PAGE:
Anna plucked bare a circle in the grass, depositing the sprouted blades on a tiny mound beside her crossed legs. Strewn about her were remnants of a day she now doubted had ever occurred. She lifted the cloth from her pail and sniffed at the cold crumbled biscuits and bottle of souring milk. Someone had eaten her lunch, possibly one of the twins.
She clapped her feet together and rubbed at the trampled mosaic of blood, grass, and mud. Papa said she was sweet all the way to her feet, but her toes were tough from pebbled paths and river rushes. He called her his little moon shadow. Leather sandals, good as new, lay next to her homemade fishing pole and an empty fish basket.
Anna stretched out onto her back and listened. The clack clack clack of the mill set the rhythm as she hummed a few notes of a familiar tune. A bald eagle pair were joined by a massive golden, taunting then soaring away. Anna began to improvise a bolder melody, notes diving with the powerful birds.
Perhaps she was only invisible to humans. She sat up and added more grass to the pile, a nest for the eagles. They seemed so small from her river’s edge view, but she had been close to one once when she was following Papa near the barn. It had stood atop the lightning tree and Papa brought her closer, softly closer, until she was directly below and could hear it tearing at the bird who had become its lunch.
She would have to make a much larger nest, of course, if there was any hope the eagles would join her. Maybe they would bring her a fish. She patted at the knife in her pocket, proud to be six and an expert fish-gutter. Papa told her to be proud, and so she was. Rinsing her toes in the marshy bank, she cut some reeds to add to the nest. A determined fisherman kept steady pace as she crossed his path, her wiry arms laden with stray twigs and leaves.
Anna tried to form a circle with the debris as the sun dotted a distant silo in a lowercase “i.” Margaret had taught her the alphabet. Anna tried to read, but found her mouth made the wrong sounds when she copied Margaret’s pursed lips and wrinkled brow. Now she wished she’d learned to braid a straightened plait like the one that divided Margaret’s left from right. If she could braid the reeds, maybe she could make a more attractive nest for the eagles.
Late to the river this morning, their secret fishing hole had already been taken. They had searched for a new spot where a father and six rowdy children could catch some fish without upsetting anyone. Nathan had brought his friend, Bill, and when they found the perfect place under tangled willow branches, Anna sat in silence, admiring the newness of this extra person.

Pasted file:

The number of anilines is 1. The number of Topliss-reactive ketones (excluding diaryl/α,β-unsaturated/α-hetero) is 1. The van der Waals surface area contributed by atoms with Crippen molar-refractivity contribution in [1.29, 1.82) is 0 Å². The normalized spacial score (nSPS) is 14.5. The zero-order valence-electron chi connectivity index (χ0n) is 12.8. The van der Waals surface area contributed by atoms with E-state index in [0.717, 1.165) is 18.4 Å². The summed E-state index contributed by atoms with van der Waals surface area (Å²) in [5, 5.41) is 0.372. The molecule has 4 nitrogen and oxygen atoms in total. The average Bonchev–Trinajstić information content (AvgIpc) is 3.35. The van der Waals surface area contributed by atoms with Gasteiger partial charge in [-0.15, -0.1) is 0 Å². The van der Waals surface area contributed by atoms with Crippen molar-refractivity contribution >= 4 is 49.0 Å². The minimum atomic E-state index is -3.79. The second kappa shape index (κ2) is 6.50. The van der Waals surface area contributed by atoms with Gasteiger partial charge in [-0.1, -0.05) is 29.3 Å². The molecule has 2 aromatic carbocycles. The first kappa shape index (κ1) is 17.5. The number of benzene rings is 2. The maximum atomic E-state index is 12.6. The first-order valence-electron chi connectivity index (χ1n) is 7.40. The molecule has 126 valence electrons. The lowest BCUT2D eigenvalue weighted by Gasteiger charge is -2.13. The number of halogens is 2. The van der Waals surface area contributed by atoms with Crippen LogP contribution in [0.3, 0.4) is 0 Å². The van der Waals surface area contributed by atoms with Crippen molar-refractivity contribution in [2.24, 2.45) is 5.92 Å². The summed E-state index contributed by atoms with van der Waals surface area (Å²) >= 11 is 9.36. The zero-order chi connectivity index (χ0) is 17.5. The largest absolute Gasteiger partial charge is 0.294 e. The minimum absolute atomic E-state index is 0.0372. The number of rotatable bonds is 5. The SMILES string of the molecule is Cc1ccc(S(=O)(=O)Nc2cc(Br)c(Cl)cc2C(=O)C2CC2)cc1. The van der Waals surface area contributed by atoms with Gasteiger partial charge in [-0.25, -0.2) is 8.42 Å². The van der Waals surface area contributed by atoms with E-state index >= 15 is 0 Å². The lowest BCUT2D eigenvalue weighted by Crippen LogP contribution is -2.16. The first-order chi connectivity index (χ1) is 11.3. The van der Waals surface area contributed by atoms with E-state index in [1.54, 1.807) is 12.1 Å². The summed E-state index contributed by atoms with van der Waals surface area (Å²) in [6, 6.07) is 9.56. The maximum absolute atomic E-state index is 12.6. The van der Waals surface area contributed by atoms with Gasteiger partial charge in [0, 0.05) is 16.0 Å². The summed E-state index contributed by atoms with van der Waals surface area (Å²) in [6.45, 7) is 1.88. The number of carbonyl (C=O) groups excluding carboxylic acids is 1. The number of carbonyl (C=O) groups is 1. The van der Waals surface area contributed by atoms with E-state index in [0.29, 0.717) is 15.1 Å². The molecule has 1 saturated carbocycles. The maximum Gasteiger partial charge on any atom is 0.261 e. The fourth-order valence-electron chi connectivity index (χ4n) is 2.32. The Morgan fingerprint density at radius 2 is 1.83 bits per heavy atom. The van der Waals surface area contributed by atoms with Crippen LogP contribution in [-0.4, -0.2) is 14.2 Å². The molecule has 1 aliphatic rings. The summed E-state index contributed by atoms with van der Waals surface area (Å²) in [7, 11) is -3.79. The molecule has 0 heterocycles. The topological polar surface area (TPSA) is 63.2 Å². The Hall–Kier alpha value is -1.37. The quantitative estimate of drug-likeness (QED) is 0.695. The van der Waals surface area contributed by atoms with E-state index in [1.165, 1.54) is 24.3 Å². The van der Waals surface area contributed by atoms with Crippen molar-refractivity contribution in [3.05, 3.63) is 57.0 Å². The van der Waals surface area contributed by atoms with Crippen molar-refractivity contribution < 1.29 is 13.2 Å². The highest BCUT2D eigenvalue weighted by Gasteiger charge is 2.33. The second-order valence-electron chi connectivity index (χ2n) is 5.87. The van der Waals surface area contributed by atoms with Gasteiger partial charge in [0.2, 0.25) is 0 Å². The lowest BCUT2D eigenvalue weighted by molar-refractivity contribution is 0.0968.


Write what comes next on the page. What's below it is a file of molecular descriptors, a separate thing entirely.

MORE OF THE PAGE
Now most of the fisherman had packed and walked up the trail, or raised their boats out of the sucking water onto rickety trailers behind rusted trucks. They fished to survive. Anna watched the eagles against the pulled taffy clouds. The evening breeze blew a wispy lock from her matted curls, tickling her ear into spine shivers.
Today Bill told her about the Invisible Man, scooting closer, eyes entranced when he discovered she could pronounce, “invisible.” He breathed hot secrets into her attentive eyes, “The man could be right here in the boat with us!” She glanced at Papa and his wink told her to act scared, and so she did. Bill laughed and dove into the water with the twins.
Margaret counted the lunches again, then licked the corner of her shirt and tried to wipe a smudge of dirt from Anna’s nose, “Really!” Anna ducked away and Margaret spun back around on her bench, the pendulum braid swinging her frustration. Silt-seeking fingers found a puddle and a pile of sand and mixed a paste in which Anna intended to dip the offending braid. Above the boat, a lost circling cormorant caught her attention. Anna lay back on the bench and hummed along with the sound of playful splashing.
The nest now resembled the rubbish heap at home and she wondered if she should keep building, or tidy up the area that seemed to be her new home. If she was invisible to humans, it now seemed likely she was also invisible to birds. She sat on the nest, nibbling stale biscuit crumbs and thinking of night.
To Anna, nights were full of warmth and adventure. When the others had gone to sleep, she sat with Papa by the fire as he read his stories until she drifted off. Sometimes she would awake in the night, the wedding quilt tucked tightly around her, and see his silhouette at the window, waiting for something or someone.
On this night, there was no warmth. The eagles had gone and the mill whistle had last blown while sunlight paths still teased the river swells. The quiet was lonely, but not yet frightening. She thought of Bill’s story and wondered what kinds of things she could do now that she was invisible. Margaret was an easy first target. She lay on her side and curled tightly into the nest as she drifted into dreams.
Sleep was broken by crunching gravel and searing lamplight. The warmth was immediate and complete as he collapsed onto the nest and enfolded her in patience and pride. There were no apologies in the circle of arms and reeds and light. He tugged one of her errant tangles and sighed, “That’s my girl.”